It's easy to get lost in Albarracin - but that's the beauty of the place. The narrow lanes between the tall houses intertwine, up hill and down. But, it's such a small place (in spite of the massive crenellated walls) that you soon find yourself somewhere recognisable. It's a place to enjoy at leisure.
Do note, the town is split into two parts - so you have to remember which part you're lost in!
This is the only house in the whole of Albarracin that is not painted pinkie orange! I bet the people who live here are real rebels; revolutionaries; people who don't like to follow the crowd!
Anyway, blue is my favourite colour and I loved turning the corner to find such a nice big blue surprise! It really complements the pinkie orange too!
From 1012 to 1104 Albarracin was a small Islamic state ruled by Banu Razin of the Berber dynasty.
From 1170 to 1285 it came under the Christian Kingdom of the Azagra family. Where between 1165 and 1333 it was the centre of it's own independent state, the Kingdom of the Azagras.
Walking around the narrow streets; between the orangey pink bulging buildings I half expected to see a woman throw a bucket of slop out onto the street or two podgy middle aged men with beer guts to fall out of the local tavern sloshing tankards of beer and singing!
Only the odd brightly coloured tourist, street sign or inconsiderate car spoil this image!
We were the only foreigners there. I can't believe the Spanish have kept this amazingly well preserved medieval town a secret for so long! To me this is the most beautiful place I've seen in Spain; better than Granada, Cuenca, Ronda, Sevilla etc...
Everything was so well preserved you really felt you had gone back in time........
Try and travel in the daylight because the countryside is absolutely stunning. I have always wanted to go to Utah to see those incredible red rock formations; now I don't have to because they have them in Aragon too!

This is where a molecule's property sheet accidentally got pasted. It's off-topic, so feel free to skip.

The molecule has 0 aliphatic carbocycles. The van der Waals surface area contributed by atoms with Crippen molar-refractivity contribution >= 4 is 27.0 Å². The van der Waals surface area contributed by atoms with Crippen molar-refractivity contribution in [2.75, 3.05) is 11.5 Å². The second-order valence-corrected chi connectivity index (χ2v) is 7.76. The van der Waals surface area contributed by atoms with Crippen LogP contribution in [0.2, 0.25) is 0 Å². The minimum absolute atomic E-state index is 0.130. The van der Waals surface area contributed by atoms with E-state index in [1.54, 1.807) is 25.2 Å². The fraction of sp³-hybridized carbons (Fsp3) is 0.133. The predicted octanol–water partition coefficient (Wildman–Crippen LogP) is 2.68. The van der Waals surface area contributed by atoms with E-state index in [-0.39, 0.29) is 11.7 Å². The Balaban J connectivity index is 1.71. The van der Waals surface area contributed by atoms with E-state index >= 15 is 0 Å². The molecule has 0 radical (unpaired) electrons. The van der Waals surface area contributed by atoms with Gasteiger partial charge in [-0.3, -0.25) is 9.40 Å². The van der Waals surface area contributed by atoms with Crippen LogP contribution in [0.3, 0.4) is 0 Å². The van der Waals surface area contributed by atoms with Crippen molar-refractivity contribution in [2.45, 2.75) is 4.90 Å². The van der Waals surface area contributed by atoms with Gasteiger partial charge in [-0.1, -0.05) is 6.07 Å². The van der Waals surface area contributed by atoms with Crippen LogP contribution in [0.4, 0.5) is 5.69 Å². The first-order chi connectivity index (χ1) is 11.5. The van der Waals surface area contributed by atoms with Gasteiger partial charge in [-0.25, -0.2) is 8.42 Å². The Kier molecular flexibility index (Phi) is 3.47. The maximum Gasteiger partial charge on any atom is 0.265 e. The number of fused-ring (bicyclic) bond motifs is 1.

This photo was was taken from my car window as we left Albarracin and headed for Cuenca! Along other parts of the road the rock is even redder, though my photos of them all turned out blurry and plus it was raining which made taking photos through the windscreen difficult!
Plaza Mayor is the main square in which you can see the very medieval town hall building on one side and lovely old medieval houses on the other!
Most roads lead from or to here. There is a little shop selling postcards and things and the Tourist Information is off one of the roads (the one heading out or maybe in to town depending on the way you look at it).
The Julianeta house is one of the most characteristic in Albarracín. It is located at the confluence of two streets that leed to one of town gates and has an amazing shape: narrower in the lower part that at the top, there is not a single straight wall in the whole building. And that all, many year before that Picasso guy figured out his excentric Cubist style!
The cathedral has clear Mudéjar influences. Although it was built in the XIII century, its present aspect is due mostly to the works done in the XVI century.
Due to the lack of space, the cathedral is based of a single nave and a tower, with no monumental façade. In front of it there is a terrace that overlooks the whole town of Albarracín.
Many houses are decorated with beautiful wooden balconies. They are sometimes some close to the opposite side of the street, that the people usually seat at their balconies and keep conversations with their neighbours.
The houses that hang over the gorge defy all the rules of gravity. No need to say, however, that their builders were masters in their job, as they have stood there for centuries.
The buildings combine the stone with wood and gips, so that the walls and structure are lighter.
A complicated orography and the sparseness of the available space has resulted in houses being built in the most unsuspected places. The traditional buildings match perfectly into the environment, even to a point where it is difficult to tell what is man-made and what is natural.
As usual in Spanish towns, the Plaza is the happening and gathering place. Albarracín's Main Square is particularly picturesque because of its small size that accomodates to the limited available space. The historic U-shaped, porticoed Town hall presides over the plaza. This curious building, from the XVI century, is of a remarkable rural simplicity and has a mirador over the gorge on one of its sides.
The defense of Albarracín was completed with two fortresses or "alcázares". One of them is located in the lower town and the most impressive one is on a hill behind the cathedral.
You can haardly appreciate its silouhette in this picture, for it was not possible to visit it by the time this picture was taken.
but they still offer the best perspective over Albarracín's rooves and the adjacent valleys.
The walls have been partially restored and consolidated so that it is possible to walk around them and even to climb them at certain spots.